Phases of translation:
The process of translation consists of 3 phases:
- The phase of understanding the original text.
- The phase of expressing the message
- The checking or evaluation.
- The phase of understanding the text is not the translation in itself, bout it is essential for the translation.
- The phase of expressing the message is divided in itself in several phases:
a) The reading of the text
b) The analysis of the text, that is to say, to determine the technical approach and explore some of the problems.
c) Execution of the translation and consulting books meanwhile.
- The checking or evaluation is also divided in itself in several phases
a) The reading of the version
b) The reading of the original text
c) Comparison between the text and the version
d) Final reading
Once we have translated the text, it is advisable to let some days go before taking it again. The first rereading will enable us to judge two things: the legibility and the comprehension of the text we have produced. So at the beginning, it is better to forget the original text.
The purpose of all translations is that the text we produce must be understood by everybody who previously hasn´t read the original text. With a translation we can approach the reader to other books, languages and cultures sometimes for pleasure and sometimes for our studies or job, which couldn´t be done without translation.
- SIMULTANEOUS INTERPRETATION
The interpreter must pay attention to the central ideas but also to the articulation of discourse, the linking of sentences, the oppositions, the tone of voice. Sometimes an insignificant conjunction can have more importance than a long member of the sentences.
The abbreviations and facial expressions, postures and gestures will be symbols of meaning, f.i: notions of exaggeration, diminution, explanation, causality and also continuation.
The mechanical simultaneity is never achieved. In fact it is never looked for because it would be ridiculous to try to follow an order word for word in sentences of different languages.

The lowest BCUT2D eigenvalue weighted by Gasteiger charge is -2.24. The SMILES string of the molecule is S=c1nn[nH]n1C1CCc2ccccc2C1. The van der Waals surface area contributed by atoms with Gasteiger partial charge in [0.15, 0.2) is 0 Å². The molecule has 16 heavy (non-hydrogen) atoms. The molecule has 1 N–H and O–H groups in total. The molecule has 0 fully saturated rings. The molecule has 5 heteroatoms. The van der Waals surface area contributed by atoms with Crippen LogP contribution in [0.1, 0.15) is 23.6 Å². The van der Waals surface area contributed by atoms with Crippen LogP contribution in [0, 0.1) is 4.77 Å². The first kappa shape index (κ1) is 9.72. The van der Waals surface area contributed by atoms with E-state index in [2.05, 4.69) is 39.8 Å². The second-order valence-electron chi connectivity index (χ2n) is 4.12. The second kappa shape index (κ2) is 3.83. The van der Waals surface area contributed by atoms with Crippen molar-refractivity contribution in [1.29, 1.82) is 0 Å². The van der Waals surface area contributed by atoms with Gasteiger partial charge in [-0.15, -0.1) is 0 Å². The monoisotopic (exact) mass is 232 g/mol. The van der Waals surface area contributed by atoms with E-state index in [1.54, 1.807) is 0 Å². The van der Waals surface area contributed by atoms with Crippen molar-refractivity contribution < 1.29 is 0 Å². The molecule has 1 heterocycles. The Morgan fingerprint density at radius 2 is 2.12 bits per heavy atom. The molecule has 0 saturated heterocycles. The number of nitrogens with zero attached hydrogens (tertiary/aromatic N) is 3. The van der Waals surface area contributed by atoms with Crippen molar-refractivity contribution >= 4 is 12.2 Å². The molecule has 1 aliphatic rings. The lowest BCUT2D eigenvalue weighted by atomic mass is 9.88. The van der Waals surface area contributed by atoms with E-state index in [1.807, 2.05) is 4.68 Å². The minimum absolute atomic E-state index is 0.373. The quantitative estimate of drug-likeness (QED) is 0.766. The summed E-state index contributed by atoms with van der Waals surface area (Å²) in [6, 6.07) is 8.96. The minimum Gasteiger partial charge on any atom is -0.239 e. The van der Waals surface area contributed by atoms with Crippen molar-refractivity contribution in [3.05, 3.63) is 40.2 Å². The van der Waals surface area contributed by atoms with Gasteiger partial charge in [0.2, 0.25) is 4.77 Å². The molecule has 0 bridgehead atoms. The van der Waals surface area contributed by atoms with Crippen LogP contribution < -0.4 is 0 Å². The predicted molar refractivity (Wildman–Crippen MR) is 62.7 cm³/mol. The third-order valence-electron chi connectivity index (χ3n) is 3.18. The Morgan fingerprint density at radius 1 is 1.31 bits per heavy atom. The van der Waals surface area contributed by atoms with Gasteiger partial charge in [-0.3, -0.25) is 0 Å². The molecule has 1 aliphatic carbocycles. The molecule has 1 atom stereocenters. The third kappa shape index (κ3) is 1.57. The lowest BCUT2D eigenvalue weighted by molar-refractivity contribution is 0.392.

It is obvious that there is a certain gap between the speaker and the interpreter. This gap can be shown either in a delay or in an advancement. Sometimes, for one reason or another, the interpreter prefers to wait for a sentence or an idea to be completely stated to begin the translation. But this wait, although it may seem the contrary, is not going to facilitate his task. While he is repeating what has been said, the speaker goes on speaking and the interpreter must listen to the discourse that goes on to translate it afterwards.
The contrary gap is also very frequent. Sometimes we can see that the interpreter has finished to state a sentence before the speaker has, or even to find before him the right word when he is thinking about it and explaining it with a periphrasis.
Difference between translator and interpreter:
Translators normally translate written texts into the target language. They can use resources such as dictionaries and the Internet for that. The translator can use the source text all the time, which means, corrections can be done all the time.
There are different types of translators. Some specialise in areas such as technology or economy. These translators are called professional translators. When translators work for courts, they are called authorised translators. These translators translate documents such as certificates and contracts. The documents are certified and will be needed for example for a marriage of a foreigner.
Interpreters generally translate spoken texts (source language) into another language (target language). Rarely the source text is a written text. You require an interpreter to forward a message over cultural and linguistic borders.
Being an interpreter includes a lot of flexibility because you have to travel to congresses and conferences regularly.
Being a sworn interpreter, you are allowed to interpret at public authorities such as the police (examinations) or in court. Interpreters are bound to professional discretion.